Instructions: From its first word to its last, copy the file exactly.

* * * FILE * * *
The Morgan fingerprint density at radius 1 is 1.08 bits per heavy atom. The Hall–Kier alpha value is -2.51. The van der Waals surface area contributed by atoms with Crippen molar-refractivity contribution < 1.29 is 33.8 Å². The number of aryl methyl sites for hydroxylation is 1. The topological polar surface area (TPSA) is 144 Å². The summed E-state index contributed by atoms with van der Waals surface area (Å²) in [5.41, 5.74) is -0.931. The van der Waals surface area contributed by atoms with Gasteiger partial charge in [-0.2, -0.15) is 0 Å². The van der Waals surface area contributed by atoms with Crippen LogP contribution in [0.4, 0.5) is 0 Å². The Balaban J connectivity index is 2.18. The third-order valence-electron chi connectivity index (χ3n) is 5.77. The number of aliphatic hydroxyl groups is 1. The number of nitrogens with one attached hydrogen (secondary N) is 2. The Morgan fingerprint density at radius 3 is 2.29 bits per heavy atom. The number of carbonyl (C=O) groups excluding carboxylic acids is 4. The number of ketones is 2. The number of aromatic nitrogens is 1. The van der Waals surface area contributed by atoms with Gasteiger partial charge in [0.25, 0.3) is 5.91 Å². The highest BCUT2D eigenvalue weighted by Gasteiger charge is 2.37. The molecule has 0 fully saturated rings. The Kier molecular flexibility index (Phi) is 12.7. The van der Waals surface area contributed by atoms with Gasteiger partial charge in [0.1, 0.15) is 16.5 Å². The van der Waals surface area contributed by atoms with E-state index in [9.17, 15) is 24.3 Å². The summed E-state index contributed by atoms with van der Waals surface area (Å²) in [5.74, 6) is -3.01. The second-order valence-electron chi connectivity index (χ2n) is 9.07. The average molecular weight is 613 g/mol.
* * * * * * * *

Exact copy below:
The Morgan fingerprint density at radius 1 is 1.08 bits per heavy atom. The Hall–Kier alpha value is -2.51. The van der Waals surface area contributed by atoms with Crippen molar-refractivity contribution < 1.29 is 33.8 Å². The number of aryl methyl sites for hydroxylation is 1. The topological polar surface area (TPSA) is 144 Å². The summed E-state index contributed by atoms with van der Waals surface area (Å²) in [5.41, 5.74) is -0.931. The van der Waals surface area contributed by atoms with Gasteiger partial charge in [-0.2, -0.15) is 0 Å². The van der Waals surface area contributed by atoms with Crippen LogP contribution in [0.4, 0.5) is 0 Å². The Balaban J connectivity index is 2.18. The third-order valence-electron chi connectivity index (χ3n) is 5.77. The number of aliphatic hydroxyl groups is 1. The number of nitrogens with one attached hydrogen (secondary N) is 2. The Morgan fingerprint density at radius 3 is 2.29 bits per heavy atom. The number of carbonyl (C=O) groups excluding carboxylic acids is 4. The number of ketones is 2. The number of aromatic nitrogens is 1. The van der Waals surface area contributed by atoms with Gasteiger partial charge in [0.25, 0.3) is 5.91 Å². The highest BCUT2D eigenvalue weighted by Gasteiger charge is 2.37. The molecule has 0 fully saturated rings. The Kier molecular flexibility index (Phi) is 12.7. The van der Waals surface area contributed by atoms with Gasteiger partial charge in [0.1, 0.15) is 16.5 Å². The van der Waals surface area contributed by atoms with E-state index in [9.17, 15) is 24.3 Å². The summed E-state index contributed by atoms with van der Waals surface area (Å²) in [5.74, 6) is -3.01. The second-order valence-electron chi connectivity index (χ2n) is 9.07. The average molecular weight is 613 g/mol.